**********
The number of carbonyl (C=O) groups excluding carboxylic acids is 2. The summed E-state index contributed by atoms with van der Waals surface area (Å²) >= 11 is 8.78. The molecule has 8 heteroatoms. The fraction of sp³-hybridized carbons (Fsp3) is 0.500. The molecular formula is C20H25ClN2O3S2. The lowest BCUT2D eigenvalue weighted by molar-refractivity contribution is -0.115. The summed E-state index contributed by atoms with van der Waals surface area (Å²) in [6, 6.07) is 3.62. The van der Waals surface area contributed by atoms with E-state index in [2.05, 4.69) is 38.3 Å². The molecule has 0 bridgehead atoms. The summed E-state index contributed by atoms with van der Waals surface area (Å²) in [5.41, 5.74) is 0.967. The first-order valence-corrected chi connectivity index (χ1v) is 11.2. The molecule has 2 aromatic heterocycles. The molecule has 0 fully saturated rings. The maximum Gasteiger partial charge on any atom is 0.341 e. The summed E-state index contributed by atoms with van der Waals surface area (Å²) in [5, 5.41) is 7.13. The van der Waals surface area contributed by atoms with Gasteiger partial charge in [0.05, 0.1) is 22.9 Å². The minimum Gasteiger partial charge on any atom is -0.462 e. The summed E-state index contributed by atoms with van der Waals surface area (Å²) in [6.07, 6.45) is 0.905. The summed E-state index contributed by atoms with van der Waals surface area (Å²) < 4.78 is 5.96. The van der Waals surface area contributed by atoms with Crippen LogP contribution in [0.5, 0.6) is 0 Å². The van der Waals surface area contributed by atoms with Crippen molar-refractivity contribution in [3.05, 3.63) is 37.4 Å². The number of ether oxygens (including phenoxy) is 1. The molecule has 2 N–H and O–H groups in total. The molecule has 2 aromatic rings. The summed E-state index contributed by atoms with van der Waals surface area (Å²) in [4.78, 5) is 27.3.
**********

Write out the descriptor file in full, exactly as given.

The number of carbonyl (C=O) groups excluding carboxylic acids is 2. The summed E-state index contributed by atoms with van der Waals surface area (Å²) >= 11 is 8.78. The molecule has 8 heteroatoms. The fraction of sp³-hybridized carbons (Fsp3) is 0.500. The molecular formula is C20H25ClN2O3S2. The lowest BCUT2D eigenvalue weighted by molar-refractivity contribution is -0.115. The summed E-state index contributed by atoms with van der Waals surface area (Å²) in [6, 6.07) is 3.62. The van der Waals surface area contributed by atoms with E-state index in [2.05, 4.69) is 38.3 Å². The molecule has 0 bridgehead atoms. The summed E-state index contributed by atoms with van der Waals surface area (Å²) in [5.41, 5.74) is 0.967. The first-order valence-corrected chi connectivity index (χ1v) is 11.2. The molecule has 2 aromatic heterocycles. The molecule has 0 fully saturated rings. The maximum Gasteiger partial charge on any atom is 0.341 e. The summed E-state index contributed by atoms with van der Waals surface area (Å²) in [5, 5.41) is 7.13. The van der Waals surface area contributed by atoms with Gasteiger partial charge in [0.05, 0.1) is 22.9 Å². The minimum Gasteiger partial charge on any atom is -0.462 e. The summed E-state index contributed by atoms with van der Waals surface area (Å²) in [6.07, 6.45) is 0.905. The summed E-state index contributed by atoms with van der Waals surface area (Å²) < 4.78 is 5.96. The van der Waals surface area contributed by atoms with Crippen LogP contribution in [0.5, 0.6) is 0 Å². The van der Waals surface area contributed by atoms with Crippen molar-refractivity contribution in [3.05, 3.63) is 37.4 Å². The number of ether oxygens (including phenoxy) is 1. The molecule has 2 N–H and O–H groups in total. The molecule has 2 aromatic rings. The summed E-state index contributed by atoms with van der Waals surface area (Å²) in [4.78, 5) is 27.3.